Each performer embodied the rigidity and shyness of the narrative,and then transitioned quickly and effortlessly into the tender explorations of closeness and allure.
Keiron Jecchinis as Egon gave an old-fashioned stillness and authority to the production, complimenting and contrasting with Mel Oskar’s sometimes over-zealous and youthful performance as Valie. The linguistic flare of the text transcended visually into the charming movement sequences directed by Jennifer Malarkey. Each performer embodied the rigidity and shyness of the narrative,and then transitioned quickly and effortlessly into the tender explorations of closeness and allure. In these moments the pair became a duet of images and motifs in an attempt to spring from the lyrical universe created by the text into their own expressive world of love and torment. Initially pleasing, these moments were used cyclically and became rather humdrum.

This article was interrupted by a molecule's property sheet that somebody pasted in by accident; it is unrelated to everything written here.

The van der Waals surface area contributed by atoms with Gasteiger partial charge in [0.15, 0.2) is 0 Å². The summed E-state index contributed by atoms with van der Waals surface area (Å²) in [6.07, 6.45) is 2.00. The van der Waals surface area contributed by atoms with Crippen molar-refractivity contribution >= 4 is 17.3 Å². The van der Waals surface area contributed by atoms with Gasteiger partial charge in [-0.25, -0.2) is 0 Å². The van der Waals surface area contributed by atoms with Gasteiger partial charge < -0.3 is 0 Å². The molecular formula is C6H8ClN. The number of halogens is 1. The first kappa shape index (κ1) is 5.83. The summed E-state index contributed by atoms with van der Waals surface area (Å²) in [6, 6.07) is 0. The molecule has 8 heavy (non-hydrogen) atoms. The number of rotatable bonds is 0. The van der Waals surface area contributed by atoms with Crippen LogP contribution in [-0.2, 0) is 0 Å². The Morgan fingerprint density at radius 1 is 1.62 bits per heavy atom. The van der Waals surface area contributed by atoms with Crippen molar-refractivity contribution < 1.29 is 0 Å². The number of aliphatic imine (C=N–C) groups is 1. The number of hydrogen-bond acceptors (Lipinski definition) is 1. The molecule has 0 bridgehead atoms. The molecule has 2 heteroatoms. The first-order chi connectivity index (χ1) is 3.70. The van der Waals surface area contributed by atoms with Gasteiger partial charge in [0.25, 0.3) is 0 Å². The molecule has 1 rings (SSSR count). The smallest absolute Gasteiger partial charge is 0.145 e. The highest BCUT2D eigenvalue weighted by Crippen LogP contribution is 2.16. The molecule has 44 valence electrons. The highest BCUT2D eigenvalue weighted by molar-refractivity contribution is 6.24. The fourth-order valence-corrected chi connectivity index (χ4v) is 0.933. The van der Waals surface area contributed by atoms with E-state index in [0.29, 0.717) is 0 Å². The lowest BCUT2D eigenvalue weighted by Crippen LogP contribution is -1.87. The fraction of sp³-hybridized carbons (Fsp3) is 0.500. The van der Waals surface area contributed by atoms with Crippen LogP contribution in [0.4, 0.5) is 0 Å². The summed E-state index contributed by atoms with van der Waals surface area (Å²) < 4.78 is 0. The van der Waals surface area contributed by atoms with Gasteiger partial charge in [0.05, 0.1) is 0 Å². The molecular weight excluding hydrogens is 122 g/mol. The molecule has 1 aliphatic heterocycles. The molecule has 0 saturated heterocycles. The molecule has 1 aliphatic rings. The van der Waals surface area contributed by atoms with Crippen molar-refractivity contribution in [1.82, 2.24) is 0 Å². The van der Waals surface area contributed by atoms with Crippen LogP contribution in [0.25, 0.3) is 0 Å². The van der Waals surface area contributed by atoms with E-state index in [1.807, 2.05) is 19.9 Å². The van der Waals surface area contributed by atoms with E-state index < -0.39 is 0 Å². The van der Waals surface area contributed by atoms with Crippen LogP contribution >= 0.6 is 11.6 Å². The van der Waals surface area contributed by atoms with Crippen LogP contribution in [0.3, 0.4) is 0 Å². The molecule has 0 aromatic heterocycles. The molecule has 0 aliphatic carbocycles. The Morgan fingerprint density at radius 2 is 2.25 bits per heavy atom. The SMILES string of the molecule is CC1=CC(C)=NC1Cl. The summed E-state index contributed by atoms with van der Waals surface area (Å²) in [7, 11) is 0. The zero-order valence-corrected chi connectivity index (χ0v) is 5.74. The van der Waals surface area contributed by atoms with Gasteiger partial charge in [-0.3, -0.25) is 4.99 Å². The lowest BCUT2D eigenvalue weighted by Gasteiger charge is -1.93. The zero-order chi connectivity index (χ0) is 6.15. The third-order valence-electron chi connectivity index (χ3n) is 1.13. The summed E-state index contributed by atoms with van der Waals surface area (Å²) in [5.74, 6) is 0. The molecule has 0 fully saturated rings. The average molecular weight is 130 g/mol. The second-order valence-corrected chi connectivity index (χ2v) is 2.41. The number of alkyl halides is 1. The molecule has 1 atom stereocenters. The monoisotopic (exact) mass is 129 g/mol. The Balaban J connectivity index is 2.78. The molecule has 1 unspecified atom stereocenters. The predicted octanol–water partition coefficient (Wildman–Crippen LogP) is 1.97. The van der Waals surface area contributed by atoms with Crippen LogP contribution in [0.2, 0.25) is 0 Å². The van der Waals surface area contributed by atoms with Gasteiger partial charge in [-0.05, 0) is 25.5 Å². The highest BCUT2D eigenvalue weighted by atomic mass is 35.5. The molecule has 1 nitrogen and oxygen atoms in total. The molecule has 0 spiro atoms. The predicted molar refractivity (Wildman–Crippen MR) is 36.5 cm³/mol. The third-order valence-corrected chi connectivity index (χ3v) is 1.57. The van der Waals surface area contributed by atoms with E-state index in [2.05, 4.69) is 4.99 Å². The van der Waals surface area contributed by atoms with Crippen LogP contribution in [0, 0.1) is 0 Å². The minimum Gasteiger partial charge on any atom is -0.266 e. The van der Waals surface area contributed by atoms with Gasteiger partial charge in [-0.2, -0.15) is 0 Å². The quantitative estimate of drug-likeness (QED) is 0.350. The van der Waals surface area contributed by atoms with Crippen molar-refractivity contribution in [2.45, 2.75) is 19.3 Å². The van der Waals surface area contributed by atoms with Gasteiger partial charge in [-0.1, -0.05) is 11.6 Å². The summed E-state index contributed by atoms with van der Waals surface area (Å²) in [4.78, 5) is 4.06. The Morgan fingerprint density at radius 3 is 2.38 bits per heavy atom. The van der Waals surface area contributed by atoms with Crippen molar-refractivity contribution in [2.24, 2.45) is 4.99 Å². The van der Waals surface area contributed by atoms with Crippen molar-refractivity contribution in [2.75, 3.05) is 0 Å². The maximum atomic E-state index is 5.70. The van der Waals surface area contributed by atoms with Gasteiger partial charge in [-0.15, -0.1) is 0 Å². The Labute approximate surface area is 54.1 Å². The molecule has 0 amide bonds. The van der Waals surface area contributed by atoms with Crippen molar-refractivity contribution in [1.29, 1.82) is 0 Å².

Linguistically the performance was rich and articulate, but the performers sustained an uncomfortably high level of inactivity creating a lack of emotional range. The minimalistic set bound the characters together as they statically crafted the distance, closeness and tension between them. Matt O’Leary’s lighting fused together the contrasts in the pace and style of the writing by switching from an atmosphere of warmth and tenderness, to one of an icy anguish. For the most part there was little cohesion between the articulation of Bolster’s emotive language, and the pedestrian staging.
The performance shaped and fractured its own motifs in order to show the progression and deterioration of a relationship but focused too heavily on separating the lyrical and narrative strands of the text. Ultimately the production forces a somewhat fractured and tedious depiction of theatricality upon a poetic and descriptive love story.
*** (3 stars)
Runs until 17th June